How Precision Medicine Is Changing the Game for Treatment of Prostate Cancer
Prevention & Treatment Gene-targeted treatments are providing new hope for cancer sufferers. Chris Seelye, a veteran with prostate cancer, is one such patient who was affected by this life-saving medicine.
Every year, an estimated 13,000 veterans are diagnosed with prostate cancer. At just 59 years old, nature and wildlife photographer and U.S. Navy veteran Chris Seelye never imagined he would be one of them. Then, in 2014, he was diagnosed with metastatic, castrate-resistant prostate cancer. The news that he was facing terminal prostate cancer was devastating.
After extensive consultations with urologists, Seelye was referred to an oncologist, Dr. Bruce Montgomery M.D., who had been working on a clinical study funded by a partnership between the Prostate Cancer Foundation and the Department of Veteran’s Affairs. The study involved big data and precision medicine, which uses a person’s unique DNA to identify the best treatment options for that particular patient. When deep genetic sequencing revealed that Seelye had a very specific genetic mutation, Dr. Montgomery immediately knew he was an ideal candidate for the trial.
Positivity and successful treatment
“Without this study, I wouldn’t have the options that I have today... I’d either be dead already or very near it.”
Always a big believer in the power of positive thinking, Seelye dug in his heels. “I knew that keeping a good attitude was paramount to successful treatment, so I refused to let myself get depressed.”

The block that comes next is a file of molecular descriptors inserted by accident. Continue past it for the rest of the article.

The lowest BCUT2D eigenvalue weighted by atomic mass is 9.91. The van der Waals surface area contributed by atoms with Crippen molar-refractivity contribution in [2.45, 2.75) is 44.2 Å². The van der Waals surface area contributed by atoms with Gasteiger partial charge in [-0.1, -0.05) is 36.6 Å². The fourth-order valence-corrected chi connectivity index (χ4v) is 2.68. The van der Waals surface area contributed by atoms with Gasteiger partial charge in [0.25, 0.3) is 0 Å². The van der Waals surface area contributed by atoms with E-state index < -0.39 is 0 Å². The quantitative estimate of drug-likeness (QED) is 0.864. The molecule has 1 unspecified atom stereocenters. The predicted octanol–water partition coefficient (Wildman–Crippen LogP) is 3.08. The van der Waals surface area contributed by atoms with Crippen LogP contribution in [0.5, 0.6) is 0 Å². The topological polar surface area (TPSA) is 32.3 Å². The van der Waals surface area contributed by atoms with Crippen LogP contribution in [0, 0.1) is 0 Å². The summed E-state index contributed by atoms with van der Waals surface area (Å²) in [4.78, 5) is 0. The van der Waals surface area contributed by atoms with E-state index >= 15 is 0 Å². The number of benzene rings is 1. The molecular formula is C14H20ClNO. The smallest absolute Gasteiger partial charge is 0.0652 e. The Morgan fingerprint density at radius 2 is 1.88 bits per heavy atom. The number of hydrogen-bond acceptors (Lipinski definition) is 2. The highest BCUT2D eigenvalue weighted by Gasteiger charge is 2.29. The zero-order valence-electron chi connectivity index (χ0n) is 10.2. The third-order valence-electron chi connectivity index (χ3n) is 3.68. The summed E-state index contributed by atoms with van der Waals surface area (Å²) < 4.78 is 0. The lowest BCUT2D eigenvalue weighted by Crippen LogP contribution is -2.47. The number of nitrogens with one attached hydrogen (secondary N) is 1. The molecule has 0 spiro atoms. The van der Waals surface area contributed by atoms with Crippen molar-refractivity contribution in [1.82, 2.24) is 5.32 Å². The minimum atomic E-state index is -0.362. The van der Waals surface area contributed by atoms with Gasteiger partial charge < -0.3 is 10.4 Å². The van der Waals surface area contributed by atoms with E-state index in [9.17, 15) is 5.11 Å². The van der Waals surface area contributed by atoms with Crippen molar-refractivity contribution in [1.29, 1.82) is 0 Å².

Dr. Montgomery, on the other hand, was a big believer in the recent advances in precision medicine, but neither man could have foreseen the results to come.
Participants in the study received a new chemotherapy combination that had shown great promise and used gene-targeted therapy. But great promise is never a guarantee, so Dr. Montgomery was amazed when Seelye became what is known as an “exceptional responder.” His prostate-specific antigen levels dropped so dramatically that his cancer had essentially gone into complete remission. Suddenly, he was a survivor.
With cancer no remission is permanent, but it was still extraordinary. The results of the treatment had changed the face of Seelye’s future completely — a future he thought he had already lost.
Seelye is happy to be back behind the camera, exploring the landscapes and wildlife he loves. He recently photographed a rookery of great blue herons raising their chicks. “Without this study, I wouldn’t have the options that I have today,” he says. “I’d either be dead already or very near it.”
To anyone diagnosed with or battling any form of cancer, Seelye points out that new treatments and advances are emerging every day, and clinical trials are yielding extraordinary results.